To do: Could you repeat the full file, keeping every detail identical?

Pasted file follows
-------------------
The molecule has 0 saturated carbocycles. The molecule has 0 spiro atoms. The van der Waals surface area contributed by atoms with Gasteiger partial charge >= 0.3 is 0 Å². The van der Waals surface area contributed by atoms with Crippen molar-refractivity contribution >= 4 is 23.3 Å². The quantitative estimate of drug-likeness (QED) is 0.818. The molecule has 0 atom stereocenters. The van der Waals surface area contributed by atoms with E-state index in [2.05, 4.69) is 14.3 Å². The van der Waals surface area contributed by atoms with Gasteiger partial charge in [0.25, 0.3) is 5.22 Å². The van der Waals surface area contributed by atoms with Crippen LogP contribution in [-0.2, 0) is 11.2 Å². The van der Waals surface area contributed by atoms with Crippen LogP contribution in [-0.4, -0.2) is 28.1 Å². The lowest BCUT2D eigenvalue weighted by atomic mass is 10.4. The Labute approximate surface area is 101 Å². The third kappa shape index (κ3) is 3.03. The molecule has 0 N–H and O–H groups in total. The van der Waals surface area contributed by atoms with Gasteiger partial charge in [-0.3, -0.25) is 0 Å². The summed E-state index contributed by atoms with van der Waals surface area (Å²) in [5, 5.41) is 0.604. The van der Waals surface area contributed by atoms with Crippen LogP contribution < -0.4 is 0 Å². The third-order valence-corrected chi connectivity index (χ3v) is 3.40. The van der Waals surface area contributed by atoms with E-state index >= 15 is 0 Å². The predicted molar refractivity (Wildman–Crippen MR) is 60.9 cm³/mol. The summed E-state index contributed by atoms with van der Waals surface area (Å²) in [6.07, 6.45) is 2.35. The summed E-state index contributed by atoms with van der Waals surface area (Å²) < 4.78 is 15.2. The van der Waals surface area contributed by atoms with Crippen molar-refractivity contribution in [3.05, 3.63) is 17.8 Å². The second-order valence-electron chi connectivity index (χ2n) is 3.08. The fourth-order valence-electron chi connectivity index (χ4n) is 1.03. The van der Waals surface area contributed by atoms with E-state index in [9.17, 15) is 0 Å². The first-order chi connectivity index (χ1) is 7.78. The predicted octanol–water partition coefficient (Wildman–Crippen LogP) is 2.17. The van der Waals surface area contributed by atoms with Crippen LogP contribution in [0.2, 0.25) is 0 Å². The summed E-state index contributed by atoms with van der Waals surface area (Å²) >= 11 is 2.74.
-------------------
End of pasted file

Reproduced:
The molecule has 0 saturated carbocycles. The molecule has 0 spiro atoms. The van der Waals surface area contributed by atoms with Gasteiger partial charge >= 0.3 is 0 Å². The van der Waals surface area contributed by atoms with Crippen molar-refractivity contribution >= 4 is 23.3 Å². The quantitative estimate of drug-likeness (QED) is 0.818. The molecule has 0 atom stereocenters. The van der Waals surface area contributed by atoms with E-state index in [2.05, 4.69) is 14.3 Å². The van der Waals surface area contributed by atoms with Gasteiger partial charge in [0.25, 0.3) is 5.22 Å². The van der Waals surface area contributed by atoms with Crippen LogP contribution in [-0.2, 0) is 11.2 Å². The van der Waals surface area contributed by atoms with Crippen LogP contribution in [-0.4, -0.2) is 28.1 Å². The lowest BCUT2D eigenvalue weighted by atomic mass is 10.4. The Labute approximate surface area is 101 Å². The third kappa shape index (κ3) is 3.03. The molecule has 0 N–H and O–H groups in total. The van der Waals surface area contributed by atoms with Gasteiger partial charge in [-0.3, -0.25) is 0 Å². The summed E-state index contributed by atoms with van der Waals surface area (Å²) in [5, 5.41) is 0.604. The van der Waals surface area contributed by atoms with Crippen LogP contribution < -0.4 is 0 Å². The third-order valence-corrected chi connectivity index (χ3v) is 3.40. The van der Waals surface area contributed by atoms with E-state index >= 15 is 0 Å². The predicted molar refractivity (Wildman–Crippen MR) is 60.9 cm³/mol. The summed E-state index contributed by atoms with van der Waals surface area (Å²) in [6.07, 6.45) is 2.35. The summed E-state index contributed by atoms with van der Waals surface area (Å²) < 4.78 is 15.2. The van der Waals surface area contributed by atoms with Crippen molar-refractivity contribution in [3.05, 3.63) is 17.8 Å². The second-order valence-electron chi connectivity index (χ2n) is 3.08. The fourth-order valence-electron chi connectivity index (χ4n) is 1.03. The van der Waals surface area contributed by atoms with E-state index in [9.17, 15) is 0 Å². The first-order chi connectivity index (χ1) is 7.78. The predicted octanol–water partition coefficient (Wildman–Crippen LogP) is 2.17. The van der Waals surface area contributed by atoms with Crippen LogP contribution in [0.2, 0.25) is 0 Å². The summed E-state index contributed by atoms with van der Waals surface area (Å²) >= 11 is 2.74.